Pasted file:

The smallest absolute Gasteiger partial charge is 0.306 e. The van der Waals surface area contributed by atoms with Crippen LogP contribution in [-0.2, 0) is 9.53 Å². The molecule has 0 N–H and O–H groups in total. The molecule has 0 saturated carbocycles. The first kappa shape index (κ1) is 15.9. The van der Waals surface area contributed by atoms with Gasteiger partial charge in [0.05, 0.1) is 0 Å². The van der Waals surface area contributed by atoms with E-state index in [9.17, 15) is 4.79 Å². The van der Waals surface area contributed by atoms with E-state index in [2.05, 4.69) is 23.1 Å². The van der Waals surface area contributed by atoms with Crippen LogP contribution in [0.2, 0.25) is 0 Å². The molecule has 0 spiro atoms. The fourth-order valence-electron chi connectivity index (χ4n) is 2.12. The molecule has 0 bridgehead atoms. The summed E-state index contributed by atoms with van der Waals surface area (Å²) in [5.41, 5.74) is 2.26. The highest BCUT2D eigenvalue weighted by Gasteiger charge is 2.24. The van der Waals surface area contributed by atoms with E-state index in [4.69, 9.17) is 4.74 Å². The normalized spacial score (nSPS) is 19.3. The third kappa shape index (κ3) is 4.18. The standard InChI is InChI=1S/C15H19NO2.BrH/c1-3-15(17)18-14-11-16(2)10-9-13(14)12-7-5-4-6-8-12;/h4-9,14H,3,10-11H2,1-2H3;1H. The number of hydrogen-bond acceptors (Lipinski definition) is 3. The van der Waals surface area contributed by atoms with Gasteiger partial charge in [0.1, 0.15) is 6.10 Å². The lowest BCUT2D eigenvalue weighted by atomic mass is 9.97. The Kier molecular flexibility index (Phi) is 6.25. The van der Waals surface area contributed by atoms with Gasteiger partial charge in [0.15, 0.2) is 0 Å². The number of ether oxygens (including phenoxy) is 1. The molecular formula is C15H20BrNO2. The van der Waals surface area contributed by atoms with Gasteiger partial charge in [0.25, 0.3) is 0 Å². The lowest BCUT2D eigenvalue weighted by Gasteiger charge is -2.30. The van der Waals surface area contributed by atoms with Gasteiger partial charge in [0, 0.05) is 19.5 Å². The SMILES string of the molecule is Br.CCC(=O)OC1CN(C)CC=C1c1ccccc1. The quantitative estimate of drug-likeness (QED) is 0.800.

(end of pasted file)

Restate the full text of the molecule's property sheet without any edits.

The smallest absolute Gasteiger partial charge is 0.306 e. The van der Waals surface area contributed by atoms with Crippen LogP contribution in [-0.2, 0) is 9.53 Å². The molecule has 0 N–H and O–H groups in total. The molecule has 0 saturated carbocycles. The first kappa shape index (κ1) is 15.9. The van der Waals surface area contributed by atoms with Gasteiger partial charge in [0.05, 0.1) is 0 Å². The van der Waals surface area contributed by atoms with E-state index in [9.17, 15) is 4.79 Å². The van der Waals surface area contributed by atoms with E-state index in [2.05, 4.69) is 23.1 Å². The van der Waals surface area contributed by atoms with Crippen LogP contribution in [0.2, 0.25) is 0 Å². The molecule has 0 spiro atoms. The fourth-order valence-electron chi connectivity index (χ4n) is 2.12. The molecule has 0 bridgehead atoms. The summed E-state index contributed by atoms with van der Waals surface area (Å²) in [5.41, 5.74) is 2.26. The highest BCUT2D eigenvalue weighted by Gasteiger charge is 2.24. The van der Waals surface area contributed by atoms with E-state index in [4.69, 9.17) is 4.74 Å². The normalized spacial score (nSPS) is 19.3. The third kappa shape index (κ3) is 4.18. The standard InChI is InChI=1S/C15H19NO2.BrH/c1-3-15(17)18-14-11-16(2)10-9-13(14)12-7-5-4-6-8-12;/h4-9,14H,3,10-11H2,1-2H3;1H. The number of hydrogen-bond acceptors (Lipinski definition) is 3. The van der Waals surface area contributed by atoms with Gasteiger partial charge in [0.1, 0.15) is 6.10 Å². The lowest BCUT2D eigenvalue weighted by atomic mass is 9.97. The Kier molecular flexibility index (Phi) is 6.25. The van der Waals surface area contributed by atoms with Gasteiger partial charge in [0.15, 0.2) is 0 Å². The number of ether oxygens (including phenoxy) is 1. The molecular formula is C15H20BrNO2. The van der Waals surface area contributed by atoms with Gasteiger partial charge in [0.25, 0.3) is 0 Å². The lowest BCUT2D eigenvalue weighted by Gasteiger charge is -2.30. The van der Waals surface area contributed by atoms with Gasteiger partial charge in [0, 0.05) is 19.5 Å². The SMILES string of the molecule is Br.CCC(=O)OC1CN(C)CC=C1c1ccccc1. The quantitative estimate of drug-likeness (QED) is 0.800.